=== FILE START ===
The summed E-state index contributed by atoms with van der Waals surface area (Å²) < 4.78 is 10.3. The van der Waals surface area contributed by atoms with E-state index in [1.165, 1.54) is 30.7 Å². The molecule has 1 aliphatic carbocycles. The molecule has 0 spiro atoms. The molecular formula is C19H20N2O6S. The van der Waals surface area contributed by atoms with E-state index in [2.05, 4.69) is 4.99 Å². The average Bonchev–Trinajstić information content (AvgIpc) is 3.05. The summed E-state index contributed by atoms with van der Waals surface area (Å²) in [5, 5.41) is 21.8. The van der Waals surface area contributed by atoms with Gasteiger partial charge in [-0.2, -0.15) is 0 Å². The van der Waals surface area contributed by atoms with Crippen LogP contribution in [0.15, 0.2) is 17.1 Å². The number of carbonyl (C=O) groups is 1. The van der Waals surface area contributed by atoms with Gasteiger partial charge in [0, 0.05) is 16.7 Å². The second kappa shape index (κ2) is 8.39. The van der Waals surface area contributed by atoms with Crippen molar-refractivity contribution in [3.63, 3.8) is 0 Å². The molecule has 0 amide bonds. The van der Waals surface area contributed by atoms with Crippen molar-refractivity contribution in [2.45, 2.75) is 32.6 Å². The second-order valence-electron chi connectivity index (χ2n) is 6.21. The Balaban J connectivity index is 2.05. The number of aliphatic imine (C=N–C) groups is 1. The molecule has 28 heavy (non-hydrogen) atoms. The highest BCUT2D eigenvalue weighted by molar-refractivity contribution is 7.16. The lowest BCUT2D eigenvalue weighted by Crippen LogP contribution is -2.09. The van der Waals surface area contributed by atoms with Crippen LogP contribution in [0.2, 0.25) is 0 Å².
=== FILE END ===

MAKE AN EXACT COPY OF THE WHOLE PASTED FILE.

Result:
The summed E-state index contributed by atoms with van der Waals surface area (Å²) < 4.78 is 10.3. The van der Waals surface area contributed by atoms with E-state index in [1.165, 1.54) is 30.7 Å². The molecule has 1 aliphatic carbocycles. The molecule has 0 spiro atoms. The molecular formula is C19H20N2O6S. The van der Waals surface area contributed by atoms with E-state index in [2.05, 4.69) is 4.99 Å². The average Bonchev–Trinajstić information content (AvgIpc) is 3.05. The summed E-state index contributed by atoms with van der Waals surface area (Å²) in [5, 5.41) is 21.8. The van der Waals surface area contributed by atoms with Gasteiger partial charge in [-0.2, -0.15) is 0 Å². The van der Waals surface area contributed by atoms with Crippen LogP contribution in [0.15, 0.2) is 17.1 Å². The number of carbonyl (C=O) groups is 1. The van der Waals surface area contributed by atoms with Gasteiger partial charge in [0, 0.05) is 16.7 Å². The second kappa shape index (κ2) is 8.39. The van der Waals surface area contributed by atoms with Crippen molar-refractivity contribution in [3.63, 3.8) is 0 Å². The molecule has 0 amide bonds. The van der Waals surface area contributed by atoms with Crippen molar-refractivity contribution in [2.45, 2.75) is 32.6 Å². The second-order valence-electron chi connectivity index (χ2n) is 6.21. The Balaban J connectivity index is 2.05. The number of aliphatic imine (C=N–C) groups is 1. The molecule has 28 heavy (non-hydrogen) atoms. The highest BCUT2D eigenvalue weighted by molar-refractivity contribution is 7.16. The lowest BCUT2D eigenvalue weighted by Crippen LogP contribution is -2.09. The van der Waals surface area contributed by atoms with Crippen LogP contribution in [0.2, 0.25) is 0 Å².